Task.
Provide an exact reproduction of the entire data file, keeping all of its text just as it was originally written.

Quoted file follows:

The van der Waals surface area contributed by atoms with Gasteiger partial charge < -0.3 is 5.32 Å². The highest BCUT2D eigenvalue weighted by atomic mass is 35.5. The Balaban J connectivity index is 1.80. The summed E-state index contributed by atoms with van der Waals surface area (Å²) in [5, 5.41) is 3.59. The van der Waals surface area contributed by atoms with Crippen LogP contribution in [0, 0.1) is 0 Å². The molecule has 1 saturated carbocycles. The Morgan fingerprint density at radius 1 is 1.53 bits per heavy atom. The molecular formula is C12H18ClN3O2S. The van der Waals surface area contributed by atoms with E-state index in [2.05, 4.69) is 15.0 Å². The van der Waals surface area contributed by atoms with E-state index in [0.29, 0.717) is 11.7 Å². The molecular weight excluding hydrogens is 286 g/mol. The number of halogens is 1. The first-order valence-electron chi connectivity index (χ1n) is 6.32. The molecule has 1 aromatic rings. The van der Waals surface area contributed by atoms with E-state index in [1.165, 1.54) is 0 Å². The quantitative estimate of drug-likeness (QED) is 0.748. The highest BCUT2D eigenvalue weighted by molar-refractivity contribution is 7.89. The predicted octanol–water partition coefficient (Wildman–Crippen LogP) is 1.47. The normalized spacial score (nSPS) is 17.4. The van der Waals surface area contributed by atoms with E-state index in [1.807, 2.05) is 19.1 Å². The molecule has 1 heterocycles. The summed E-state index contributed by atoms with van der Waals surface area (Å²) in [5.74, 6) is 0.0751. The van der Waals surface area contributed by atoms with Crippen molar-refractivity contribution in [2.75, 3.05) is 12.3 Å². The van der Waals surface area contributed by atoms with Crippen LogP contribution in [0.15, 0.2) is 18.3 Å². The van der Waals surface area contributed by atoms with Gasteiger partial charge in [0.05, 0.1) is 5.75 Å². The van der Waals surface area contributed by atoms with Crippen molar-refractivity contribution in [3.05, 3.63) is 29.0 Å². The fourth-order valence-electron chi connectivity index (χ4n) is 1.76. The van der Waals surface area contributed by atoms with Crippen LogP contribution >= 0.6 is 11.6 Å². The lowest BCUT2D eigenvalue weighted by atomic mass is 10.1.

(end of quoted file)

The van der Waals surface area contributed by atoms with Gasteiger partial charge < -0.3 is 5.32 Å². The highest BCUT2D eigenvalue weighted by atomic mass is 35.5. The Balaban J connectivity index is 1.80. The summed E-state index contributed by atoms with van der Waals surface area (Å²) in [5, 5.41) is 3.59. The van der Waals surface area contributed by atoms with Crippen LogP contribution in [0, 0.1) is 0 Å². The molecule has 1 saturated carbocycles. The Morgan fingerprint density at radius 1 is 1.53 bits per heavy atom. The molecular formula is C12H18ClN3O2S. The van der Waals surface area contributed by atoms with E-state index in [2.05, 4.69) is 15.0 Å². The van der Waals surface area contributed by atoms with E-state index in [0.29, 0.717) is 11.7 Å². The molecular weight excluding hydrogens is 286 g/mol. The number of halogens is 1. The first-order valence-electron chi connectivity index (χ1n) is 6.32. The molecule has 1 aromatic rings. The van der Waals surface area contributed by atoms with E-state index in [1.165, 1.54) is 0 Å². The quantitative estimate of drug-likeness (QED) is 0.748. The highest BCUT2D eigenvalue weighted by molar-refractivity contribution is 7.89. The predicted octanol–water partition coefficient (Wildman–Crippen LogP) is 1.47. The normalized spacial score (nSPS) is 17.4. The van der Waals surface area contributed by atoms with E-state index in [1.807, 2.05) is 19.1 Å². The molecule has 1 heterocycles. The summed E-state index contributed by atoms with van der Waals surface area (Å²) in [5.74, 6) is 0.0751. The van der Waals surface area contributed by atoms with Crippen molar-refractivity contribution in [2.75, 3.05) is 12.3 Å². The van der Waals surface area contributed by atoms with Crippen LogP contribution in [0.15, 0.2) is 18.3 Å². The van der Waals surface area contributed by atoms with Gasteiger partial charge in [0.05, 0.1) is 5.75 Å². The van der Waals surface area contributed by atoms with Crippen molar-refractivity contribution in [3.05, 3.63) is 29.0 Å². The fourth-order valence-electron chi connectivity index (χ4n) is 1.76. The van der Waals surface area contributed by atoms with Crippen LogP contribution >= 0.6 is 11.6 Å². The lowest BCUT2D eigenvalue weighted by atomic mass is 10.1.